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Under A Rabbit Moon
by Tomi Shaw

When you’re dating a guy and when he says something that just makes your skin itch and you think I have to do something here, this isn’t right, I HAVE to be able to somehow change his mind and you take his hand and you walk out onto your porch and you look up at the moon, the one that will be orange and full come Halloween, and you stand in front of him, take his hands and wrap them around your waist and you tell him to look at that fat moon a sliver from being full and you tell him in your softest voice, the one without your hick accent, the one you put dreams into, the one that is a whisper but isn’t, and you tell him “see that moon. You know where it was shining four hours ago, eight hours ago, twelve hours ago?”

His answer is something vague, like the feel of his hands on your hips as he slips his hands out of your grasp, his answer is “Somewhere on the other side of the world.”

I let his hands go and find their way into his pockets as I slip my own hands into my own pockets, but I keep trying. “What do you see? Can you see the face of the man in the moon?”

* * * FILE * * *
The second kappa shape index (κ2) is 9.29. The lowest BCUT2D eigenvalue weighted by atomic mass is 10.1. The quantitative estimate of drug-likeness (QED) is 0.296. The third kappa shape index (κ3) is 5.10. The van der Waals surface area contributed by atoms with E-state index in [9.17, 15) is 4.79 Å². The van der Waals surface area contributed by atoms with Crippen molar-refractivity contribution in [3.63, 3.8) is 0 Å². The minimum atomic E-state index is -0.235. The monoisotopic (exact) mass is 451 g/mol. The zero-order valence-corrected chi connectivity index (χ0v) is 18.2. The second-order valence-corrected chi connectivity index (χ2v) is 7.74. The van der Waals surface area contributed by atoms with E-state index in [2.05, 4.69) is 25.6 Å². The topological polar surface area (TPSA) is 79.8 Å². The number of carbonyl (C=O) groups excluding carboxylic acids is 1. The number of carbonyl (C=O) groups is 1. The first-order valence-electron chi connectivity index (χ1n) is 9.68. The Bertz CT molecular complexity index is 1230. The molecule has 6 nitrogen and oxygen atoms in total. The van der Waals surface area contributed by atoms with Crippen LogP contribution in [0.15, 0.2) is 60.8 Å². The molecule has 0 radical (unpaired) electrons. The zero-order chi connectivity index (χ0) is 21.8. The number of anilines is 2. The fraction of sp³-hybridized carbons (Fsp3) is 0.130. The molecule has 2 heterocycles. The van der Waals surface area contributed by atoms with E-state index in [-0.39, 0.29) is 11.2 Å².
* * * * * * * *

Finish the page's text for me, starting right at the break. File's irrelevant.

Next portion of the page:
“I see a rabbit.”

“What do you think the people on the other side of the world see when they stare up into the sky?”

He’s not having any of it. “Probably their God, the one telling them to kill all of us. I’m cold.”

Yes you are, I think but say nothing cause what difference is it going to make anyway. I let him go back inside and I stand there and watch my breath swirl into the darkness. I know I could go back into the house and make a stand, I’ve done it before, tell him that people are people, everywhere. That there was a couple standing staring at the moon sometime earlier that day and one of them asked the same questions and one of them had the same response, but on another knoll another couple asks and agree on the right answer. I have to start singing and it doesn’t matter that I can’t carry a tune in a big old bucket, and it doesn’t matter what words I utter, it just matters that I’m singing. And somehow I know that four hours ago, eight hours ago, even twelve hours ago, someone else maybe many someones stood in the night, under a moon almost full, and sang a song where words didn’t matter, tone didn’t matter, it was simply about and will always be about the sound, our music, a human symphony.


Tomi Shaw lives in Kentucky, late of the woods but now in the big city lights. She loves the sound of rain tat-tattering on a tin roof. Summer weekends finds her at the drag strip in a bittersweet-colored Mustang, cutting killer reaction times and putting guys on the trailer home. Her work has appeared in The Barcelona Review, storySouth, Absinthe Literary Review, Penthouse and elsewhere. Visit her website.

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